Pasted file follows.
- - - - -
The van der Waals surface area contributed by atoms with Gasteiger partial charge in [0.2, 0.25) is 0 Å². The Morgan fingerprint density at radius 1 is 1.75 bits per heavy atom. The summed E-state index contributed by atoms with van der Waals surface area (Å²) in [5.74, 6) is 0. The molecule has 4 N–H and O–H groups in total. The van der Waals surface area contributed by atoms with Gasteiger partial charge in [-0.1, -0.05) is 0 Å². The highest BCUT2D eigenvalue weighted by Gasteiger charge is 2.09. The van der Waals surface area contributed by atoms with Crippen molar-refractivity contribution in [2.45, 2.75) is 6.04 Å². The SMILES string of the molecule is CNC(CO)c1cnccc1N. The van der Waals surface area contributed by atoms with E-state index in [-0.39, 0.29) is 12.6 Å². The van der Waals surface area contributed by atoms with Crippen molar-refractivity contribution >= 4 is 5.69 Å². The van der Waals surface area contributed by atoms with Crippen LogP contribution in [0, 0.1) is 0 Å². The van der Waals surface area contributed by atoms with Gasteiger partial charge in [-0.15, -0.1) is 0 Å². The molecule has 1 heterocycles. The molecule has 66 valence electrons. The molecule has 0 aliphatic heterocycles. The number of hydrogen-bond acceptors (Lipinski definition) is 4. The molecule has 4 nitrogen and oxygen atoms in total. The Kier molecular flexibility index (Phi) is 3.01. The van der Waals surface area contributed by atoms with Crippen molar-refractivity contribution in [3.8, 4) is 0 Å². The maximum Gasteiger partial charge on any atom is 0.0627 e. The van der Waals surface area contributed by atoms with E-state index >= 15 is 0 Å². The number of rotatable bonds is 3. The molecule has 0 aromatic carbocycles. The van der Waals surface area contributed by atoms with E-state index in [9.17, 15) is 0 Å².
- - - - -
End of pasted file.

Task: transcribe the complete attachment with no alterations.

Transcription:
The van der Waals surface area contributed by atoms with Gasteiger partial charge in [0.2, 0.25) is 0 Å². The Morgan fingerprint density at radius 1 is 1.75 bits per heavy atom. The summed E-state index contributed by atoms with van der Waals surface area (Å²) in [5.74, 6) is 0. The molecule has 4 N–H and O–H groups in total. The van der Waals surface area contributed by atoms with Gasteiger partial charge in [-0.1, -0.05) is 0 Å². The highest BCUT2D eigenvalue weighted by Gasteiger charge is 2.09. The van der Waals surface area contributed by atoms with Crippen molar-refractivity contribution in [2.45, 2.75) is 6.04 Å². The SMILES string of the molecule is CNC(CO)c1cnccc1N. The van der Waals surface area contributed by atoms with E-state index in [-0.39, 0.29) is 12.6 Å². The van der Waals surface area contributed by atoms with Crippen molar-refractivity contribution >= 4 is 5.69 Å². The van der Waals surface area contributed by atoms with Crippen LogP contribution in [0, 0.1) is 0 Å². The van der Waals surface area contributed by atoms with Gasteiger partial charge in [-0.15, -0.1) is 0 Å². The molecule has 1 heterocycles. The molecule has 66 valence electrons. The molecule has 0 aliphatic heterocycles. The number of hydrogen-bond acceptors (Lipinski definition) is 4. The molecule has 4 nitrogen and oxygen atoms in total. The Kier molecular flexibility index (Phi) is 3.01. The van der Waals surface area contributed by atoms with Crippen molar-refractivity contribution in [3.8, 4) is 0 Å². The maximum Gasteiger partial charge on any atom is 0.0627 e. The van der Waals surface area contributed by atoms with E-state index >= 15 is 0 Å². The number of rotatable bonds is 3. The molecule has 0 aromatic carbocycles. The van der Waals surface area contributed by atoms with E-state index in [9.17, 15) is 0 Å².